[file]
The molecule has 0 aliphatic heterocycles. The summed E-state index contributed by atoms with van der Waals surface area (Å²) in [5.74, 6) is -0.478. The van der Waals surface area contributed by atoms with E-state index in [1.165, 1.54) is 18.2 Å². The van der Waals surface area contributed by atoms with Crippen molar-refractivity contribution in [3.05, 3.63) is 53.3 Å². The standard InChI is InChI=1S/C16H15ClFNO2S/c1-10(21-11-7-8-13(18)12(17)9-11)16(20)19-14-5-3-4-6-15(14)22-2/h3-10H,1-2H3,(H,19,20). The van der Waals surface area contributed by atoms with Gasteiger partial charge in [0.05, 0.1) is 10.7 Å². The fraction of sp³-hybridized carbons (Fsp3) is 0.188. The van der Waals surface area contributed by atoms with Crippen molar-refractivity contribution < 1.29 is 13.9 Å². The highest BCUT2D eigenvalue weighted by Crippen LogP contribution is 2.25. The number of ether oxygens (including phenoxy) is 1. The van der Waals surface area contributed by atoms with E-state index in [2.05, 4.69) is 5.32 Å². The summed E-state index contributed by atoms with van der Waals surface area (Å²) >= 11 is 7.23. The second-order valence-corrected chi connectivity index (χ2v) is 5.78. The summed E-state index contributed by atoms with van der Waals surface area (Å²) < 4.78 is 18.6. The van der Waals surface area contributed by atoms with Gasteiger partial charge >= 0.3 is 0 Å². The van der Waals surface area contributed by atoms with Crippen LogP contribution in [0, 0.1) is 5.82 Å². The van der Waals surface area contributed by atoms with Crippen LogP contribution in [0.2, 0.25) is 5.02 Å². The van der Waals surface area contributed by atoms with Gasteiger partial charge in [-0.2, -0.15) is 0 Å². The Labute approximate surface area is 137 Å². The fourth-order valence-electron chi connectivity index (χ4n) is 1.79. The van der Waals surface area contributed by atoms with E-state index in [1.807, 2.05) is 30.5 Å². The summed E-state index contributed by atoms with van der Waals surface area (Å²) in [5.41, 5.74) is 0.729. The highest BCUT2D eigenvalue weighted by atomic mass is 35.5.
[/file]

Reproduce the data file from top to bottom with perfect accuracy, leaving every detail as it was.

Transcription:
The molecule has 0 aliphatic heterocycles. The summed E-state index contributed by atoms with van der Waals surface area (Å²) in [5.74, 6) is -0.478. The van der Waals surface area contributed by atoms with E-state index in [1.165, 1.54) is 18.2 Å². The van der Waals surface area contributed by atoms with Crippen molar-refractivity contribution in [3.05, 3.63) is 53.3 Å². The standard InChI is InChI=1S/C16H15ClFNO2S/c1-10(21-11-7-8-13(18)12(17)9-11)16(20)19-14-5-3-4-6-15(14)22-2/h3-10H,1-2H3,(H,19,20). The van der Waals surface area contributed by atoms with Gasteiger partial charge in [0.05, 0.1) is 10.7 Å². The fraction of sp³-hybridized carbons (Fsp3) is 0.188. The van der Waals surface area contributed by atoms with Crippen molar-refractivity contribution < 1.29 is 13.9 Å². The highest BCUT2D eigenvalue weighted by Crippen LogP contribution is 2.25. The number of ether oxygens (including phenoxy) is 1. The van der Waals surface area contributed by atoms with E-state index in [2.05, 4.69) is 5.32 Å². The summed E-state index contributed by atoms with van der Waals surface area (Å²) >= 11 is 7.23. The second-order valence-corrected chi connectivity index (χ2v) is 5.78. The summed E-state index contributed by atoms with van der Waals surface area (Å²) < 4.78 is 18.6. The van der Waals surface area contributed by atoms with Gasteiger partial charge >= 0.3 is 0 Å². The van der Waals surface area contributed by atoms with Crippen LogP contribution in [0, 0.1) is 5.82 Å². The van der Waals surface area contributed by atoms with Crippen LogP contribution in [0.2, 0.25) is 5.02 Å². The van der Waals surface area contributed by atoms with Gasteiger partial charge in [-0.2, -0.15) is 0 Å². The Labute approximate surface area is 137 Å². The fourth-order valence-electron chi connectivity index (χ4n) is 1.79. The van der Waals surface area contributed by atoms with E-state index in [1.807, 2.05) is 30.5 Å². The summed E-state index contributed by atoms with van der Waals surface area (Å²) in [5.41, 5.74) is 0.729. The highest BCUT2D eigenvalue weighted by atomic mass is 35.5.